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Due Diligence

Insider Trading & Fund Blow-ups Make the Case for ODD

Posted on 13 Apr 2017

Platinum Partners

In this newsletter we look at a second notable fund blow-up in 2016, Platinum Partners; its causes and whether a sound due diligence process would have raised enough weaknesses to deter a potential investor.

Founded in 2003, Platinum reported 17% annualised returns in its flagship energy fund, Platinum Partners Value Arbitrage Fund (“PPVA”). As a result, the firm earned $91m in management and incentive fees from PPVA alone between 2012 and 2014.

In December 2016, Mark Nordlicht, founder and CIO of the New York-based firm, along with 6 others, was arrested and charged in a $1bn investment fraud.

The case raised a number of claims against Mr. Nordlicht and members of the senior management of Platinum. It claims that illiquid assets were overvalued to boost performance results, redemptions were paid out from incoming subscriptions, and high-interest loans from the more liquid Platinum Credit Opportunities Fund (“PPCO”) were given to PPVA to mask liquidity problems that PPVA had faced since 2012. This allegedly led to an ad hoc redemption strategy that favoured some investors over others. The case also claims that PPVA was pitched to investors as a liquid fund despite its largest asset, energy firm Black Elk Energy, facing significant liquidity challenges. Finally, it was alleged that Platinum executives misappropriated cash via a fraudulent Black Elk bond scheme.

What might a due diligence examination have found?

  • Overvaluation

According to reports, PPVA’s illiquid assets, which were mainly energy-related investments hit by the decline in oil prices, were overvalued by Platinum.

As part of a sound due diligence approach, an assessment of valuation policies and procedures should be performed to ensure that practices are aligned with best practice standards and undergo sufficient independent scrutiny. Questions should be raised directly with any external fund administrator with regard to valuation sources and practices and corroborated with other information. In the case of illiquid assets, additional procedures are recommended to ensure that valuations are not solely the decision of the manager or other conflicted parties. We would have expected Platinum to have established an independent valuation committee answerable to the board of directors, and to have engaged independent valuation specialists. We would also expect significant audit and board input on the level III (ASC 820 Standard) assets.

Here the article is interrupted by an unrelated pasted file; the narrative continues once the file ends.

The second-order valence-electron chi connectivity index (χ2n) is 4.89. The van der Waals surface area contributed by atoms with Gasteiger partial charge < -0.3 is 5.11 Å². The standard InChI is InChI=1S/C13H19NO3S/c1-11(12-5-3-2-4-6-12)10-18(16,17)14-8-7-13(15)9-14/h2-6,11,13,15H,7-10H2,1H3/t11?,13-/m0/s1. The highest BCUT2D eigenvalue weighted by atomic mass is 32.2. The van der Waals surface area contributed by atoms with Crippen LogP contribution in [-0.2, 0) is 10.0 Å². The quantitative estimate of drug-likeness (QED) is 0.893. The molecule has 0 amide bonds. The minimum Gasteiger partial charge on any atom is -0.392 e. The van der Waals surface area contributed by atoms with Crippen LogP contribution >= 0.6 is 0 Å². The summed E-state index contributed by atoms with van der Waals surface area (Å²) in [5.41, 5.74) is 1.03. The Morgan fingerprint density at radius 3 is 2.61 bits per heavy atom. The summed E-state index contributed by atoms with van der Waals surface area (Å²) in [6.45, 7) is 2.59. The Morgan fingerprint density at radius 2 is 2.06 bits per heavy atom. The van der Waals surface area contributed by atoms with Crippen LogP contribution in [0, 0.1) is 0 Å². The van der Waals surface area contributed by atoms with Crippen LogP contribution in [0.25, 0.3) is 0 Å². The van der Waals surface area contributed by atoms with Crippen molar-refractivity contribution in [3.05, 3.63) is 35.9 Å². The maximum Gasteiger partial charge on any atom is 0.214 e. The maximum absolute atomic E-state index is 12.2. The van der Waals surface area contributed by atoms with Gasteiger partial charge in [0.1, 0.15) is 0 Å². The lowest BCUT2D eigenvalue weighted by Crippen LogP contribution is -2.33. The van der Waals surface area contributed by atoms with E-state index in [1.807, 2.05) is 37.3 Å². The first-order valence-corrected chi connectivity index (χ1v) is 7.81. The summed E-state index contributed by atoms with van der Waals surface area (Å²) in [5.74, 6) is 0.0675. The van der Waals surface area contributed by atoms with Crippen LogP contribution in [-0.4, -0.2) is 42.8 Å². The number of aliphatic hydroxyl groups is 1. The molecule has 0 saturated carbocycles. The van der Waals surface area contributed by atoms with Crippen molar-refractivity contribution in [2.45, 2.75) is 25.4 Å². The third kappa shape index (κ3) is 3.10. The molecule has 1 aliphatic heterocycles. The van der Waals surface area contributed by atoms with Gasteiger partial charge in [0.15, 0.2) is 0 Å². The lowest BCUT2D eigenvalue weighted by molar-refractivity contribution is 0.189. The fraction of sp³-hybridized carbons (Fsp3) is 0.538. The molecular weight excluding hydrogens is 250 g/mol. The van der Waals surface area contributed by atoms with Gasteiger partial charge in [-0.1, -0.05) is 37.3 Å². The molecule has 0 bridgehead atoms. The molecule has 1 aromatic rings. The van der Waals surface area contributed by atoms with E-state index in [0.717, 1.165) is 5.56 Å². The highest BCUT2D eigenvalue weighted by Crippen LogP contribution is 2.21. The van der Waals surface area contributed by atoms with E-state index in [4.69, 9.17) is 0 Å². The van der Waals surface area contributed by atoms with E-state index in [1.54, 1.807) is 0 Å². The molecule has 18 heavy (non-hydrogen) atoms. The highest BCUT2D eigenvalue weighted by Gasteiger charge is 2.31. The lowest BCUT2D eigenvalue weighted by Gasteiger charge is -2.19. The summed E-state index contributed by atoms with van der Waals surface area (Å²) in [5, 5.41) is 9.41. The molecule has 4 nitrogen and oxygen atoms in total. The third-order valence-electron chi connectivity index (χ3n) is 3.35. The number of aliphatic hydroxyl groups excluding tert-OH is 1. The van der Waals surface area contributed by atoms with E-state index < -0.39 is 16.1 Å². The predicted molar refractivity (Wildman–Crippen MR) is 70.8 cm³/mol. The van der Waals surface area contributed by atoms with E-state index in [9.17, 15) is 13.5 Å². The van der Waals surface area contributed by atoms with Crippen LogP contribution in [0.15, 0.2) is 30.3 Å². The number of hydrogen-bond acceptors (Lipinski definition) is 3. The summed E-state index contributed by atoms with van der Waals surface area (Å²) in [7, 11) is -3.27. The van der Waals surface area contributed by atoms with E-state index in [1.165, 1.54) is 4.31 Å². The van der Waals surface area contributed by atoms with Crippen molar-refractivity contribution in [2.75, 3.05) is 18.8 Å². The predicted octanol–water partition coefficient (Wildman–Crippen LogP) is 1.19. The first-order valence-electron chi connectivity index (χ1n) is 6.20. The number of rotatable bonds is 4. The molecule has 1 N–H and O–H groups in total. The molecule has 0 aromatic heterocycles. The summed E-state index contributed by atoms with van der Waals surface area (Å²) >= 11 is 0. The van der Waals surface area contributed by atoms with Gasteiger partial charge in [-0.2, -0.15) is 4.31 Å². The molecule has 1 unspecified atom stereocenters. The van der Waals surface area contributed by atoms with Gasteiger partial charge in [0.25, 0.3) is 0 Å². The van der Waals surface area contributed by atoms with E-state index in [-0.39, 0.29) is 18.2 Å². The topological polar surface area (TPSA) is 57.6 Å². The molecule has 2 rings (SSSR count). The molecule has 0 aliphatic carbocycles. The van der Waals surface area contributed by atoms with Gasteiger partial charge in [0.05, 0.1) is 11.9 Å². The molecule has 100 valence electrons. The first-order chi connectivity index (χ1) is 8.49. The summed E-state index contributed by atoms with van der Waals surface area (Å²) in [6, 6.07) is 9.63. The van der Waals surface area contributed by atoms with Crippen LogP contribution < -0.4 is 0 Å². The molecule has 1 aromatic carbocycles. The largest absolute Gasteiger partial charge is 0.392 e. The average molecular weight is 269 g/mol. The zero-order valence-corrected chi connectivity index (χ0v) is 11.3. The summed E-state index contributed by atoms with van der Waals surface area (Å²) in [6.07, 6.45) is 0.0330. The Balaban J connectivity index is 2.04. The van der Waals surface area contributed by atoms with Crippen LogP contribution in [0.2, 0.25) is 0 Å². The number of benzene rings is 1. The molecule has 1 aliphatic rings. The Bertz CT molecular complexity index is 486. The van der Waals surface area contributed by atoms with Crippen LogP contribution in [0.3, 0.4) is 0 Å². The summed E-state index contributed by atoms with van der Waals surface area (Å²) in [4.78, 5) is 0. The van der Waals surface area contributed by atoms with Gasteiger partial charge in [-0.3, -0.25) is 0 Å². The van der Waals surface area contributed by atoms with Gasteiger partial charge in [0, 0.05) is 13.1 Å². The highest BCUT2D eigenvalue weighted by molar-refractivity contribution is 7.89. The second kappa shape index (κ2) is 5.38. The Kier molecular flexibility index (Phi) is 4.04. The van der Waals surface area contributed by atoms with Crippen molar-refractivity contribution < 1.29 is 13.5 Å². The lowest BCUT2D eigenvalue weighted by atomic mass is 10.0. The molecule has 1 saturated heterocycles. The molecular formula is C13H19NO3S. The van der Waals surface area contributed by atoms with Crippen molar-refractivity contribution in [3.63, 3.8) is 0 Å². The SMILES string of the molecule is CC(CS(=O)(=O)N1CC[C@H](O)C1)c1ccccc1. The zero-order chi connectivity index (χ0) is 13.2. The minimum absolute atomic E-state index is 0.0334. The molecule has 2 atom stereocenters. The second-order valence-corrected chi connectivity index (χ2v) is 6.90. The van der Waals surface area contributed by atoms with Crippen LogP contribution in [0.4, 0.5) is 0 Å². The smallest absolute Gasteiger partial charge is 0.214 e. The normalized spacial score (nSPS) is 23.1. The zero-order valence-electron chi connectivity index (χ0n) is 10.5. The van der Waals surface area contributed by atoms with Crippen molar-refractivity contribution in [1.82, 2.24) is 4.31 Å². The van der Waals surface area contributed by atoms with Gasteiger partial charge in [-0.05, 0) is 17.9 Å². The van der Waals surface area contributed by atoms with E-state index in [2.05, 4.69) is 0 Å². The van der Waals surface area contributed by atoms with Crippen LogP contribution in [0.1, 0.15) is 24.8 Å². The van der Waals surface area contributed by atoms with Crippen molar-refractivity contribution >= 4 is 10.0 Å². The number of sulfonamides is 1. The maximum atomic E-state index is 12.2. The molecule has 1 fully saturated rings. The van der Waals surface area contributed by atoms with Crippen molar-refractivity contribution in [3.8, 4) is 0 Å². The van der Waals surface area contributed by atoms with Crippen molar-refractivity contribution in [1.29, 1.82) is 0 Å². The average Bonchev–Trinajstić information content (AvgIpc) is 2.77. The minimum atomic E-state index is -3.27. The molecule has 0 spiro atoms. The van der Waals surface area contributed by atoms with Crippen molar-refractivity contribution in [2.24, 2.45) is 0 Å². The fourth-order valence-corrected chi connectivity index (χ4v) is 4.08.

• Redemption strategy

Platinum was charged with concealing a growing liquidity crisis in PPVA, prompted by the material size of illiquid investments and net redemptions it faced on a quarterly basis, by transferring money between funds and arranging preferential redemptions for some investors. Platinum also amended the liquidity terms of PPVA from quarterly to bi-annually in early 2015.

During the due diligence, a review of the redemption terms in the offering documents, including any lock-up periods and gate provisions, should be performed. Such an assessment should consider the underlying assets and their liquidity and make a determination as to the appropriateness of the terms. The review of liquidity terms must also be considered from a governance perspective. Who are the decision-makers for enacting gates or side pockets, for example, and is this at the discretion of the manager or perhaps the fund’s board with a majority of independent members who represent investors’ interests. In the case of Platinum, such a review would have uncovered the changing liquidity terms (which should raise immediate questions), side pockets and whether any investors had redemption requests denied or gated.

Further, any transfers/loans between funds should be disclosed in the Audited Financial Statements under related party transactions which should also be reviewed as part of the due diligence process.

  • Fraudulent pitch